Frustratingly for Darling S, she was further disadvantaged by a Red Funnel car ferry shortly after it left Cowes. Mead, however, worked his way back up the fleet to finish second, a minute and a half behind Downer, and 17 seconds ahead of third-placed Rob and Ashley Goddard’s Stampede. It was a tight finish for the entire fleet, with Gill-Taylor finishing four minutes later in 12th place.
In the Daring class David Gower’s Dolphin and John Sichel, Charlie Sichel and Robin Pegna’s Darling led the fleet into the start at the outer end of the line, but were both early and gybed away some 10 seconds before the gun, leaving Giles Peckham, Milo Carver and Richard Romer-Lee’s Dauntless and Hamish Janson, George Dibben and Malcolm Lofts’ Streak looking best placed at the outer end of the line.
However both needed to luff almost head to wind to get past the outer distance mark, a manoeuvre that slowed Dauntless considerably, enabling Streak to get ahead. Andrew Norton’s Decoy, who tacked briefly onto port clear of the pack, also got away quickly. Dauntless won by almost two minutes from Robin Aisher’s Defiant. The next four boats finished within 60 seconds, with Decoy taking third place.
Back in the sun
Around midday heavy showers in the English Channel that were moving north from France threatened to give some rain to the Solent area. However, they stayed away and just after 1400 the sun poked through a thin layer of cloud, bathing Cowes in sun, but threatening the fragile conditions that were producing the north-westerly breeze. By this time it had declined from a peak of 14-18 knots to an average of marginally less than 10 knots, and had backed to the north-north-east. It had also become more, shifty with oscillations of up to 35 degrees making for extremely tactical racing.
“We had a good breeze, which was pretty shifty coming off the Stokes Bay shore, which made it very interesting,” says Joe Burnie, helmsman aboard Fleury, the winning Sunbeam. “We went up the middle [of the course] and worked the shifts …from our point of view, middle was the place to be.”
The final start on the Royal Yacht Squadron line was for the biggest fleet at the regatta, the 81-strong XOD class. With a strong west-going stream and head wind, now reduced to around 12 knots, but considerably less in patches where the big fleet decimated the wind, many boats struggled to make progress on the crowded line.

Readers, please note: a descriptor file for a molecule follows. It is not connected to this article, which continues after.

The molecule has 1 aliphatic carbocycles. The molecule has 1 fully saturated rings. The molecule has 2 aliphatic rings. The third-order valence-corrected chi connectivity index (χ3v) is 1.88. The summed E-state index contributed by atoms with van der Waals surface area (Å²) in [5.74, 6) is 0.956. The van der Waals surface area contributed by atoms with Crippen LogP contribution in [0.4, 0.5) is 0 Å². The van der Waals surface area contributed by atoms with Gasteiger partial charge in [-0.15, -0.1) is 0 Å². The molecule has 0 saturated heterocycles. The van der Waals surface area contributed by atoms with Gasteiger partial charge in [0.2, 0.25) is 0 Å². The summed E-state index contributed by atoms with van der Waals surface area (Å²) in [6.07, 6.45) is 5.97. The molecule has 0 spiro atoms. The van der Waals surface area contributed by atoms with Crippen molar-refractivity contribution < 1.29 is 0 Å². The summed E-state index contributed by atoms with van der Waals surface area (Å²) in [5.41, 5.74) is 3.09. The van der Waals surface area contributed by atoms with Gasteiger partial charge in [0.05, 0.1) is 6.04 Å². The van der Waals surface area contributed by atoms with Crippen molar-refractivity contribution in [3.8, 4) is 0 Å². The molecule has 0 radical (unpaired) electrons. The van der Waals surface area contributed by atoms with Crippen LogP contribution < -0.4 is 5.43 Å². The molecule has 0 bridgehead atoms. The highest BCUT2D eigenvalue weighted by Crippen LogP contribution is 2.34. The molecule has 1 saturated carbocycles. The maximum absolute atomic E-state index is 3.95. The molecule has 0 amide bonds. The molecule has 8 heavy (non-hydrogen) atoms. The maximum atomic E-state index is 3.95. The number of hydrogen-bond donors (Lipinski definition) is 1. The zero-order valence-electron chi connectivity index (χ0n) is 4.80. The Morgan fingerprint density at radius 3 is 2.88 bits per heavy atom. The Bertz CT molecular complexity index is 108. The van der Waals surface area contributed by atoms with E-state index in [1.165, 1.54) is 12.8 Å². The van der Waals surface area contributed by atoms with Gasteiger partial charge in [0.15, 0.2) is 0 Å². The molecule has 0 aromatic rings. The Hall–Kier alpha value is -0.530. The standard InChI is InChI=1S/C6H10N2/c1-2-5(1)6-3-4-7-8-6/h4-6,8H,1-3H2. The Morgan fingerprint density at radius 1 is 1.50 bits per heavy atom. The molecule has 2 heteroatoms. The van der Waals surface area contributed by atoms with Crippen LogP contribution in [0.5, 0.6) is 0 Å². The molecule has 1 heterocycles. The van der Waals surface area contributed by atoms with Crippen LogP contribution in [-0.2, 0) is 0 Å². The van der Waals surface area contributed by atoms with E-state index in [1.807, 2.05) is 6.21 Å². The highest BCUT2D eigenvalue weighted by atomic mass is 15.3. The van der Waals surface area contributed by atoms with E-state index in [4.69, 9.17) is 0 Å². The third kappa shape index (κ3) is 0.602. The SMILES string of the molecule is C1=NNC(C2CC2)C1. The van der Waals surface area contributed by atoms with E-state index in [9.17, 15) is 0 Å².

One minute before the start there were a lot of boats over the line, relying on being able to drift back on the tide. Rory, Amanda and Stuart Paton’s XL was ahead of the pack towards the inshore end of the line, while Adrian Summers, Ian Paton and Philip Lawrence’s Excalibur was also well placed mid line.
Behind the first 20 boats a big gap opened up, with those in disturbed air further back struggling to make ground against the tide. They were followed by the Red Funnel car ferry, Red Falcon, that attempted to carve its way through the fleet, but had to stop with clouds of black smoke belching from her funnel when there was no clear path. As she finally turned into the Medina River she again split the fleet, allowing the front runners to get further ahead.
John Cleave’s Genevieve, Alan Perry’s Falconet, and Romy and Peter Halliwell’s Helena all looked well placed crossing to the north of the Shrape 10 minutes after the start, and all went on to notch up a top 10 finish. However, others were still struggling to cross the start line 10 minutes after the gun. Some of the mid-fleet boats that eased sheets to bear away closer to the shore, where there was less tide, fared best at this stage, even though it was a windward leg to the first mark. Among these boats was Ado Jardine’s Lucrezia. Despite his indifferent start, Jardine gradually worked his way up through the fleet to finish third, behind XL and Excalibur.
It was, however, a disappointing race for some of the front-runners in the fleet, including John Tremlett and Jeremy Lear’s Lass, who had been second overall after three races, but finished 54th today. James Meaning’s Gleam, fourth overall after the first three days, finished 44 seconds behind Lass, in 58th place. On the other hand, Sarah Ross’s Aora finished 25th, her best result so far, although still five minutes and 10 places behind husband Dave and Paul Kelsey’s Anitra, who also scored their best result of the week.